A History of Mathematics Education in the United States and Canada, edited by Philip S. Jones. Thirty-second Yearbook. National Council of Teachers of Mathematics, 1970 (second printing 2002). ISBN 0-87353-535-9. List Price: $40.00; Members’ Price: $32.00. Stock #12551C6. Contact NCTM: 1-800-235-7566 or http://www.nctm.org/.
The current reform movement in mathematics education dates back to the late 1980s and early 1990s when national (and state) standards were developed that address curriculum, teaching, and assessment in the schools. Many innovative standards-based curricula have emerged in response to the new standards and are now well-positioned in many schools throughout the nation. What are the origins of the current views about the teaching and learning of mathematics? How did these ideas evolve into a full-scale reformation in mathematics education? What other reform efforts in the past have impacted the teaching and learning of mathematics---and how do they differ from current efforts?
This fascinating story of the forces and issues that have shaped the growth of mathematics education in the United States and Canada is superbly recounted in an NCTM yearbook, A History of Mathematics Education in the United States and Canada. This 32nd Yearbook was originally published in 1970 and underwent a second printing in 2002. The yearbook is organized around several themes: part one—a chronological recounting of reform efforts since the early nineteenth century; parts two and three---forces and issues related specifically to the curriculum, K-12; part four---the training of teachers of mathematics dating back to the first normal schools in the early nineteenth century; part five---the progression and growth of school mathematics in Canada over the past two centuries.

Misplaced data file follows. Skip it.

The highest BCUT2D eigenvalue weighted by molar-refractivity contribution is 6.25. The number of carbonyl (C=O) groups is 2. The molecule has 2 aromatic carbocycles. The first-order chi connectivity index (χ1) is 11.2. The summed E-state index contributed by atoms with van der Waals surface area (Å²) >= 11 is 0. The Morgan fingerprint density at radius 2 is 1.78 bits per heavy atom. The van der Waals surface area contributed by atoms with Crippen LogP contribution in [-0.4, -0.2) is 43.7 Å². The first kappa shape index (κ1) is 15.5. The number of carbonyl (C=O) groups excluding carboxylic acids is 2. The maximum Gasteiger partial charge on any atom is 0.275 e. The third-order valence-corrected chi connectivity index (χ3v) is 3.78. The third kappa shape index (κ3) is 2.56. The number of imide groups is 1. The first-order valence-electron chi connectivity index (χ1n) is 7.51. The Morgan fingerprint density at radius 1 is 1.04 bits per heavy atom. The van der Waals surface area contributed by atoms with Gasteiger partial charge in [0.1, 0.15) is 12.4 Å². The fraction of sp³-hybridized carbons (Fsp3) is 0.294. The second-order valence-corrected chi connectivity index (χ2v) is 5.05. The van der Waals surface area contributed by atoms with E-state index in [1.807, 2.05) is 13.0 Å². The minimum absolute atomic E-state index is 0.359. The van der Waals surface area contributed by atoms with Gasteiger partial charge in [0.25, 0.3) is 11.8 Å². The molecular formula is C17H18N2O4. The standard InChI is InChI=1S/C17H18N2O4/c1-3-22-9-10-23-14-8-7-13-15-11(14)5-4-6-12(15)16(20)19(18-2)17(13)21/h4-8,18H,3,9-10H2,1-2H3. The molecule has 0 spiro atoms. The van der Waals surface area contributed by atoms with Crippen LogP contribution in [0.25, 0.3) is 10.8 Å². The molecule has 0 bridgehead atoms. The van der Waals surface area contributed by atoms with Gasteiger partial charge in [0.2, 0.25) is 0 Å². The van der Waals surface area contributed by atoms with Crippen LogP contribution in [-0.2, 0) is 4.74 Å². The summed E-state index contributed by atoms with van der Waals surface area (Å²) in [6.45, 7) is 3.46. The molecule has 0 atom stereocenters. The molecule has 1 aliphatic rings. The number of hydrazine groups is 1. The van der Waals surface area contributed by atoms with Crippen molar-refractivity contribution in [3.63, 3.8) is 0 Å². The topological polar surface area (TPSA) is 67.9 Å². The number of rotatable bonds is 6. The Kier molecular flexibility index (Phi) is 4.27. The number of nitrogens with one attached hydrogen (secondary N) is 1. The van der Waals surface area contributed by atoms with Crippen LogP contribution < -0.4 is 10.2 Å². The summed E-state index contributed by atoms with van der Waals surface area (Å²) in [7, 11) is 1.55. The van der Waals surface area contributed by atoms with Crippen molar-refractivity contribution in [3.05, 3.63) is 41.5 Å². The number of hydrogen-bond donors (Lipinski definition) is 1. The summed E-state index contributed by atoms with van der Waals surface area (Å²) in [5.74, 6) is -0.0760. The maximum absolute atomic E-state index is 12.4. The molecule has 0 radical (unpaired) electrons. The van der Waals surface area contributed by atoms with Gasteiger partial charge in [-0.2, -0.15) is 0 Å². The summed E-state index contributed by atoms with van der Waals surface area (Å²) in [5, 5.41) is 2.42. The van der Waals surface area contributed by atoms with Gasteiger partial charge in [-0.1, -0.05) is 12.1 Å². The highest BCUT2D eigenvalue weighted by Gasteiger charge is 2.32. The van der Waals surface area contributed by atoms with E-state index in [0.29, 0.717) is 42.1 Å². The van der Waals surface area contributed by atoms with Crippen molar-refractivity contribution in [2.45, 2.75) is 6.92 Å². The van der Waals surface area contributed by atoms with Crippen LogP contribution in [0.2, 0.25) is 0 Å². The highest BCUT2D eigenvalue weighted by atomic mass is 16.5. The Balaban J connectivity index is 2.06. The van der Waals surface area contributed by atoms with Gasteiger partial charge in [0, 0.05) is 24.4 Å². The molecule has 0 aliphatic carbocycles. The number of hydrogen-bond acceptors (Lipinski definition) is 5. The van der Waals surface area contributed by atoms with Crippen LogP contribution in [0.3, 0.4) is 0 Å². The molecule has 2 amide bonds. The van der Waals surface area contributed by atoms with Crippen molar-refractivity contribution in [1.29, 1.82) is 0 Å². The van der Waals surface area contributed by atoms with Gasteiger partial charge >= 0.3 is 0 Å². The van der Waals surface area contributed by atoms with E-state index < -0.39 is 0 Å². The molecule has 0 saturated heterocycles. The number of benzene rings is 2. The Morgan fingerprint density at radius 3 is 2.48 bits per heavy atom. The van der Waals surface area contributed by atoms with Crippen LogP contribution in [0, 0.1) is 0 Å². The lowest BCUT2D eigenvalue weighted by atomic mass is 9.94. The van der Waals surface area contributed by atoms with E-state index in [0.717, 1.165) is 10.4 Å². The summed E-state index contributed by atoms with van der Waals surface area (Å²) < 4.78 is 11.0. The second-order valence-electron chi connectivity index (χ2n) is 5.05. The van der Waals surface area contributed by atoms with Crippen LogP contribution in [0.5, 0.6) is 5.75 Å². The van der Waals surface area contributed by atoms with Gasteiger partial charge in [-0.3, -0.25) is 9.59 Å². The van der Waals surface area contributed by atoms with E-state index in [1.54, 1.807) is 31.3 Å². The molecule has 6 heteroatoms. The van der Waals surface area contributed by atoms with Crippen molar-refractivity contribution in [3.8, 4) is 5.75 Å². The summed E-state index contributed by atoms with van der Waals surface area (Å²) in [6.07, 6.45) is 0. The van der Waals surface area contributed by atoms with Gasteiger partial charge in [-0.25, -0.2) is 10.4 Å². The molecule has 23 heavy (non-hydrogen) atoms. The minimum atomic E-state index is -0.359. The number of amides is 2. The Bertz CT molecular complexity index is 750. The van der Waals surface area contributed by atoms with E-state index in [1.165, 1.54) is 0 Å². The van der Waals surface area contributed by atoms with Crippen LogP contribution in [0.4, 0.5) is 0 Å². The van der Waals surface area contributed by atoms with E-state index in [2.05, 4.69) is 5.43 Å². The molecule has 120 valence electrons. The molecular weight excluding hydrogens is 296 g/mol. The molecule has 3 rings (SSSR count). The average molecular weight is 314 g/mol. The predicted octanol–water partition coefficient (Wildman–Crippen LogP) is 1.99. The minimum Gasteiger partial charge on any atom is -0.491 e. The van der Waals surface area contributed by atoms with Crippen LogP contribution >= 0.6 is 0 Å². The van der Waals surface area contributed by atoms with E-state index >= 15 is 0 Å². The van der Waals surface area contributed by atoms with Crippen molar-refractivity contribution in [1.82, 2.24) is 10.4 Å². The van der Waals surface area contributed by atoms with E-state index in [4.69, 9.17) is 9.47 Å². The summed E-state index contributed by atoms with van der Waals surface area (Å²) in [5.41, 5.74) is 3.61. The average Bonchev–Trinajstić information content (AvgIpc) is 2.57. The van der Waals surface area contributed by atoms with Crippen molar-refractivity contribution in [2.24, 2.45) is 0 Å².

In addition to the well-documented historical accounts, the yearbook advances the notion that curriculum and pedagogical reform in mathematics education has had a long and rich history and that the seeds of many contemporary views about the teaching and learning of mathematics are rooted in reform movements of the latter nineteenth century. For example, recommendations formulated by the Committee of Ten in 1894 served as a catalyst for subsequent twentieth-century endeavors to revise perceptions about how children learn mathematics. It is interesting to note how the thinking of our predecessors echoes much of our own contemporary thinking. For instance, a subcommittee of the Committee of Ten recommended quite emphatically that "rules should be derived inductively instead of being stated dogmatically." There are numerous similar examples throughout the entire volume.
The yearbook is an excellent resource on the history of mathematics education and will be invaluable for all mathematics educators, especially for those educators who began their teaching careers in the standards-based era of recent years.
Anthony V. Piccolino, Associate Professor, Montclair State University, Upper Montclair, NJ.